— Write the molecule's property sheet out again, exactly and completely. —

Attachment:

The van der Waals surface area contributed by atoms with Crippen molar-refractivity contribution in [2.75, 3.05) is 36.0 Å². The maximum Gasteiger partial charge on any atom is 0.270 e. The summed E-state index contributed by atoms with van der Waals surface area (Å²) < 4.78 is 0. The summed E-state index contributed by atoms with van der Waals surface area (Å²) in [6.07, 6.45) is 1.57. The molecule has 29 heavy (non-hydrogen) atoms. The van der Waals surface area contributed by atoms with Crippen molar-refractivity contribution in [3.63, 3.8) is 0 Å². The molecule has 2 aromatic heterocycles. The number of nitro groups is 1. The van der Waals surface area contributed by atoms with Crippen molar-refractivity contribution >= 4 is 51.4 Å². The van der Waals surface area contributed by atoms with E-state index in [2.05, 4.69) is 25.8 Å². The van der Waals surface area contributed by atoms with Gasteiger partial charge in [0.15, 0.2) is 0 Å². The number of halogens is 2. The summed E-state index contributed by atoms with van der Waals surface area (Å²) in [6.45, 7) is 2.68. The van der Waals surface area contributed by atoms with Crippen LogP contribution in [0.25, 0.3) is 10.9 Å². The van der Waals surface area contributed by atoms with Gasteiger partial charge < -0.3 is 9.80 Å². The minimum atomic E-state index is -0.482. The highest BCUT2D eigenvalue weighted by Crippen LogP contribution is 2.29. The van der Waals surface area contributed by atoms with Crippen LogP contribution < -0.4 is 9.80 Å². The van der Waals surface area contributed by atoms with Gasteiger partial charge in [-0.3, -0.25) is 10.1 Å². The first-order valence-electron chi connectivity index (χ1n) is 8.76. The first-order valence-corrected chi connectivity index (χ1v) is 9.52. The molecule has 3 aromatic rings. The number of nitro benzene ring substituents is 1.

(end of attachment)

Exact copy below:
The van der Waals surface area contributed by atoms with Crippen molar-refractivity contribution in [2.75, 3.05) is 36.0 Å². The maximum Gasteiger partial charge on any atom is 0.270 e. The summed E-state index contributed by atoms with van der Waals surface area (Å²) < 4.78 is 0. The summed E-state index contributed by atoms with van der Waals surface area (Å²) in [6.07, 6.45) is 1.57. The molecule has 29 heavy (non-hydrogen) atoms. The van der Waals surface area contributed by atoms with Crippen molar-refractivity contribution in [3.63, 3.8) is 0 Å². The molecule has 2 aromatic heterocycles. The number of nitro groups is 1. The van der Waals surface area contributed by atoms with Crippen molar-refractivity contribution >= 4 is 51.4 Å². The van der Waals surface area contributed by atoms with E-state index in [2.05, 4.69) is 25.8 Å². The van der Waals surface area contributed by atoms with Gasteiger partial charge in [0.15, 0.2) is 0 Å². The number of halogens is 2. The summed E-state index contributed by atoms with van der Waals surface area (Å²) in [6.45, 7) is 2.68. The van der Waals surface area contributed by atoms with Crippen LogP contribution in [0.25, 0.3) is 10.9 Å². The van der Waals surface area contributed by atoms with Gasteiger partial charge < -0.3 is 9.80 Å². The minimum atomic E-state index is -0.482. The highest BCUT2D eigenvalue weighted by Crippen LogP contribution is 2.29. The van der Waals surface area contributed by atoms with Crippen LogP contribution < -0.4 is 9.80 Å². The van der Waals surface area contributed by atoms with Gasteiger partial charge in [-0.3, -0.25) is 10.1 Å². The first-order valence-electron chi connectivity index (χ1n) is 8.76. The first-order valence-corrected chi connectivity index (χ1v) is 9.52. The molecule has 3 aromatic rings. The number of nitro benzene ring substituents is 1.